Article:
.trim()
          .decodeHTML();

        init();
      };
  
  init();

  $(document).on("click", "a, area", function() {
    var href = $(this).attr("href");

    if (href.indexOf(document.domain) > -1
      || href.indexOf(':') === -1)
    {
      history.pushState({}, '', href);
      $main.load(href + " main>*", ajaxLoad);
      return false;
    }
  });
});

If the link is external, it will now be opened as normal. It is important to note that if you link to a subdomain, this will cause a problem. If this will be an issue for you, ensure to modify the condition to something more suitable.

The final thing we need to address is that currently, the back button will not work after an AJAX call. We need to listen for the back button being clicked, and manually perform what the browser probably should be doing for us. Since we will be loading in new content from different events, we will need to move it into it's own function.

$(function() {
  String.prototype.decodeHTML = function() {
    return $("<div>", {html: "" + this}).html();
  };

  var $main = $("main"),
  
  init = function() {
    // Do this when a page loads.
  },
  
  ajaxLoad = function(html) {
    document.title = html
      .match(/<title>(.*?)<\/title>/)[1]
      .trim()
      .decodeHTML();

    init();
  },
  
  loadPage = function(href) {
    $main.load(href + " main>*", ajaxLoad);
  };
  
  init();
  
  $(window).on("popstate", function() {
    loadPage(location.href);
  });

  $(document).on("click", "a, area", function() {
    var href = $(this).attr("href");

    if (href.indexOf(document.domain) > -1
      || href.indexOf(':') === -1)
    {
      history.pushState({}, '', href);
      loadPage(href);
      return false;
    }
  });
});

We use the popstate event listener to detect when a history.pushState is undone by the press of a back button, then we load the page referenced by the current URL, which will already have been changed for us.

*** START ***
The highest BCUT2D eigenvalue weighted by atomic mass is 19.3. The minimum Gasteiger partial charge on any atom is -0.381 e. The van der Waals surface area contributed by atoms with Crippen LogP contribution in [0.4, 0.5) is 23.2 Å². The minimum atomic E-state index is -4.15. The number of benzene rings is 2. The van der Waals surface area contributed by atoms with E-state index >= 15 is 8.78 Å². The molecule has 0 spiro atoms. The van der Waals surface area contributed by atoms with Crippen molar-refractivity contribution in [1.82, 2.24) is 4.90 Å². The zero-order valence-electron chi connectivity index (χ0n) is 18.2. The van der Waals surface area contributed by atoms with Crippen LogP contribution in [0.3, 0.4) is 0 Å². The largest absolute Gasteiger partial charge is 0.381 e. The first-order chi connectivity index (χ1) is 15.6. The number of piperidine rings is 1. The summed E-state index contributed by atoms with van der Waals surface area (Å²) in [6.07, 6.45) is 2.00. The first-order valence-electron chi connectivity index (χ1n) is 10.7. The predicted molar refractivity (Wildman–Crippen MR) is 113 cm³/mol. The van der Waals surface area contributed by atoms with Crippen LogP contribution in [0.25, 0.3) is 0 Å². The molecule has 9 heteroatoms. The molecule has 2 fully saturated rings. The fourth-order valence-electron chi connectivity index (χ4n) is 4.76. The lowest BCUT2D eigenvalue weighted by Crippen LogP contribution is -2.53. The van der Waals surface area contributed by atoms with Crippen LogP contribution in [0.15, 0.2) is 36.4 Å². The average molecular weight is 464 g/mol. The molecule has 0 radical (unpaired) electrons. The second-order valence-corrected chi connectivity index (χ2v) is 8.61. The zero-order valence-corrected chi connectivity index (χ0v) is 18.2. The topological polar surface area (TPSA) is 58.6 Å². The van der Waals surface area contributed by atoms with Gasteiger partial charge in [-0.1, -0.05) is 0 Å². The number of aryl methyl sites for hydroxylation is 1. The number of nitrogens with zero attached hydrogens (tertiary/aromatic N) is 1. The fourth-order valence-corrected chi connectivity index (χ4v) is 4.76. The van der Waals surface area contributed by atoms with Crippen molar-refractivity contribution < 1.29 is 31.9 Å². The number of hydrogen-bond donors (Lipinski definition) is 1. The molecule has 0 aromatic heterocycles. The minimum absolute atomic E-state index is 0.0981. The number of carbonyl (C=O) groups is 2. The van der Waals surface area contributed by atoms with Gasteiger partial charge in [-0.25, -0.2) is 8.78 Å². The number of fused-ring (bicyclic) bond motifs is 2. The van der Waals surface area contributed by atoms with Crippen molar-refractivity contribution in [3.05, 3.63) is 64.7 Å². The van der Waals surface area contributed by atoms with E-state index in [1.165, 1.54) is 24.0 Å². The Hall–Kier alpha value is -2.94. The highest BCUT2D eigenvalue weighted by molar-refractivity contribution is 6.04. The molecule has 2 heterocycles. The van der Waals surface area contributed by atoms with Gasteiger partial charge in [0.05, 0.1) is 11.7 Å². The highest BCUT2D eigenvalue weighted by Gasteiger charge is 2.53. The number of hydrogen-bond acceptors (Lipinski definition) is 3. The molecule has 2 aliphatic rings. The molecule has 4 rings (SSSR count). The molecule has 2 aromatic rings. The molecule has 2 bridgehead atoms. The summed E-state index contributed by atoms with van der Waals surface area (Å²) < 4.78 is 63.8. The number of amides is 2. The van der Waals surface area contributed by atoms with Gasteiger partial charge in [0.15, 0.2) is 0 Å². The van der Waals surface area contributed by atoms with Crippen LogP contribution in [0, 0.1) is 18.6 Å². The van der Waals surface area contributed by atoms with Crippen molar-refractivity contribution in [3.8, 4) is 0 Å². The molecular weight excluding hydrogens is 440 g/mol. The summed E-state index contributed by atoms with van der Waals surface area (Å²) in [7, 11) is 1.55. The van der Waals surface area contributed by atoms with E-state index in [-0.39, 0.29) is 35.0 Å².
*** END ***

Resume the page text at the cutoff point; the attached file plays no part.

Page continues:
This code will work, but there is one final awkwardness. The popstate event is fired on the initial page loads, so that page will be requested again unnecessarily. Luckily, there is a way to avoid this.

$(function() {
  String.prototype.decodeHTML = function() {
    return $("<div>", {html: "" + this}).html();
  };

  var $main = $("main"),
  
  init = function() {
    // Do this when a page loads.
  },
  
  ajaxLoad = function(html) {
    document.title = html
      .match(/<title>(.*?)<\/title>/)[1]
      .trim()
      .decodeHTML();

    init();
  },
  
  loadPage = function(href) {
    $main.load(href + " main>*", ajaxLoad);
  };
  
  init();
  
  $(window).on("popstate", function(e) {
    if (e.originalEvent.state !== null) {
      loadPage(location.href);
    }
  });

  $(document).on("click", "a, area", function() {
    var href = $(this).attr("href");

    if (href.indexOf(document.domain) > -1
      || href.indexOf(':') === -1)
    {
      history.pushState({}, '', href);
      loadPage(href);
      return false;
    }
  });
});

By checking whether the event's state is null, this will tell us if this is the first page requested on our site. If it is not the first page, the state will be the identifier you specified earlier in the first parameter of history.pushState.

That should be all you need to get your site working with history.pushState.